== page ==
A live CD or live DVD is one that contains a complete, functioning and operational operating system that can be run straight off the CD without installing on a hard disk drive first. Because a live CD typically does not alter any operating system or files on the hard drive, they are often used as a medium to carry system repair and data recovery. Nearly every flavor of Linux distributions is available in the live CD/DVD format for new users to test drive.
Previously, I showed how to create live CD of Windows XP. The live CD project was based on BartPE, but BartPE cannot create live CD of Windows Vista and 7. BartPE also hasn’t seen an update since February 2006. To replace BartPE, another project was started some three years ago called WinBuilder. WinBuilder is based on Windows Preinstallation Environment, also known as Windows PE, and supports a wide range of operating system from Windows 98, Windows 2000/XP up to Windows Vista and 7. It even supports non-windows operating system like ReactOS. This tutorial is based on WinBuilder.
First, you will need the installation disk of Windows 7. Pop it into the optical drive and copy the contents to the hard drive.
Now download WinBuilder, unzip the contents and run the WinBuilder executable.
Select the project you want to download – Win7PE, in this case. From the dropdown menu at the top choose ‘Complete’. Click the ‘Download’ button to commence downloading of the necessary files, which should be about 35 MB.
After the download is completed, click on the Source tab and point the ‘Source Directory’ to the folder where you copied the installation files of Windows 7.
At this point, your live CD is ready to build. But you might want to customize it or add third party applications to the live CD, like we did in Windows XP live CD.
To add applications to the CD, head to App Scripts page and search for the applications you wish to add. If you find them, you are in luck – somebody has already created it. Download the script, which should be a couple of hundred Kilobytes in size, and ending in the extension .script. Copy the script file to this directory:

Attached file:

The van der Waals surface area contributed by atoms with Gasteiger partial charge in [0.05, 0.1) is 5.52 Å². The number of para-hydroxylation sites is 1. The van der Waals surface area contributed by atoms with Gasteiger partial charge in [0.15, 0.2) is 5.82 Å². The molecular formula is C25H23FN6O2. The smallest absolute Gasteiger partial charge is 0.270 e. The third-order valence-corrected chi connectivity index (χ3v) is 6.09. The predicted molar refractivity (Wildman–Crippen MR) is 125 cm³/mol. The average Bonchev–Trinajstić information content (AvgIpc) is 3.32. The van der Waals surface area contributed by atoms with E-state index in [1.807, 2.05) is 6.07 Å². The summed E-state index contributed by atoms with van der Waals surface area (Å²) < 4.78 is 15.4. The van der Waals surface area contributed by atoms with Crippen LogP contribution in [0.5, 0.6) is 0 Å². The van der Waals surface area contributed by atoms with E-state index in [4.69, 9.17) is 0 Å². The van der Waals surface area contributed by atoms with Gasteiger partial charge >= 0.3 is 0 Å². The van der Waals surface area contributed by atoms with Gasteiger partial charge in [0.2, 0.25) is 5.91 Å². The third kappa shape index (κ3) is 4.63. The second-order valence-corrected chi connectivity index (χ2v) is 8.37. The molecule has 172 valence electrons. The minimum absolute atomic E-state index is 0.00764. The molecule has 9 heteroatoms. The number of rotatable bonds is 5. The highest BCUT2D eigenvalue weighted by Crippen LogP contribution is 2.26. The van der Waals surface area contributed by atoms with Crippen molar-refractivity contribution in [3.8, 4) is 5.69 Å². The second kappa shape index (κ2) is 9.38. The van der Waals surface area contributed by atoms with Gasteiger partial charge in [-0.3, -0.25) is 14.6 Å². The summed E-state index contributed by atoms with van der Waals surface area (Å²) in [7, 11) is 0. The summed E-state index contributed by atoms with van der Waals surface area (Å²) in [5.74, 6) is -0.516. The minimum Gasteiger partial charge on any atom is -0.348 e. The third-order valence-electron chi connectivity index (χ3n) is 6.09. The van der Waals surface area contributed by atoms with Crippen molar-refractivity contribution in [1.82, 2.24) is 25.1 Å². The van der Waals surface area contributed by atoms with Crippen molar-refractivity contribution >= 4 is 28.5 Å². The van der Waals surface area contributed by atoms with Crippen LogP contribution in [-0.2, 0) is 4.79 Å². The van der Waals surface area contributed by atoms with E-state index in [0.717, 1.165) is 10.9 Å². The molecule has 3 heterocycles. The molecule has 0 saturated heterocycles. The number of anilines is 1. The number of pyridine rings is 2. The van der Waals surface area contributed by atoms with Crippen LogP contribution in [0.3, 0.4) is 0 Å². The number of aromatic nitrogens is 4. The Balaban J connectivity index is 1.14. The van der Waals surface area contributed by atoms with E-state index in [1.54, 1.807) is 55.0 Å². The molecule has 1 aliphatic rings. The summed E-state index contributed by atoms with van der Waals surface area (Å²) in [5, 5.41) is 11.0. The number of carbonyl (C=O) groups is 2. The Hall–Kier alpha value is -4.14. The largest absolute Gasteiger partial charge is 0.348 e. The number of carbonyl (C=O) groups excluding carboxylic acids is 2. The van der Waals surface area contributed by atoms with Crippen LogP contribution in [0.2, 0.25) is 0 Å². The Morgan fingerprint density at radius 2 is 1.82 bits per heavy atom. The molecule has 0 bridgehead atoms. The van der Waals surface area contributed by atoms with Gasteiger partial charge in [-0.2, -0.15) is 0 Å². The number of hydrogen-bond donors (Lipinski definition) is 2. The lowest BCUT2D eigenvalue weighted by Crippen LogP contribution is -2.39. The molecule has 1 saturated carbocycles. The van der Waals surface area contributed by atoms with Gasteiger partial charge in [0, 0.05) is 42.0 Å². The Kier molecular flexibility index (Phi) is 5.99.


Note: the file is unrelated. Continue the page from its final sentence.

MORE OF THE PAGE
The script doesn’t contain the actual application – it will be downloaded when the script is run and the program added to the CD. Under the ‘Addons’ folder you should see the application scripts you added. Depending on how the script was authored by the creator, you might get to customize the added application.
Creating your own application script is possible but is a laborious process. I haven’t even tried to learn.
Customizing Appearance and Behavior
For customizing the appearance and behavior of the live CD, click on ‘Main Configuration’. Here you can adjust the screen resolution, choose a boot skin, boot manager and language.
To customize Windows Explorer button size and other behavior, expand the folder ‘Shell’ and click on Explorer shell. To change the desktop wallpaper, go into the ‘App’ folder. To customizing the boot screen, expand the ‘Finalize’ and click on the ‘Create ISO’ option.
Creating Bootable USB
If you wish to create a live USB instead of the live CD, expand the ‘Finalize’ folder and check the box “Copy to USB device”.
Finally, click the Play button to begin building the CD. This will take time. The final live CD will be only about 250 MB in size, but you will need at least 512 MB RAM to run the live CD.
The screengrab below shows Windows 7 running entirely from a CD. Applications Opera and Microsoft Paint is open. Total memory footprint is just over 500 MB.
It is possible you might run into some problems – I did. The script might fail to run and throw up some error message or the CD may refuse to boot. If that happens, you can go to the forums and ask about your specific problem. But there is an easier way out.
Download this pre-build package of scripts and applications that a WinBuilder user has created. It’s about 64 MB in size and comes with Opera Portable, 7-zip, DirectX, Microsoft Paint, Notepad, Wordpad and other useful programs. In addition, it enables you to apply more tweaks and customization like pin shortcuts to the taskbar and more.
After you have unzipped the contents of the downloaded package, fire WinBuilder and proceed from there. No additional download is necessary, unless you want to add more application. You can also uncheck any application you do not require.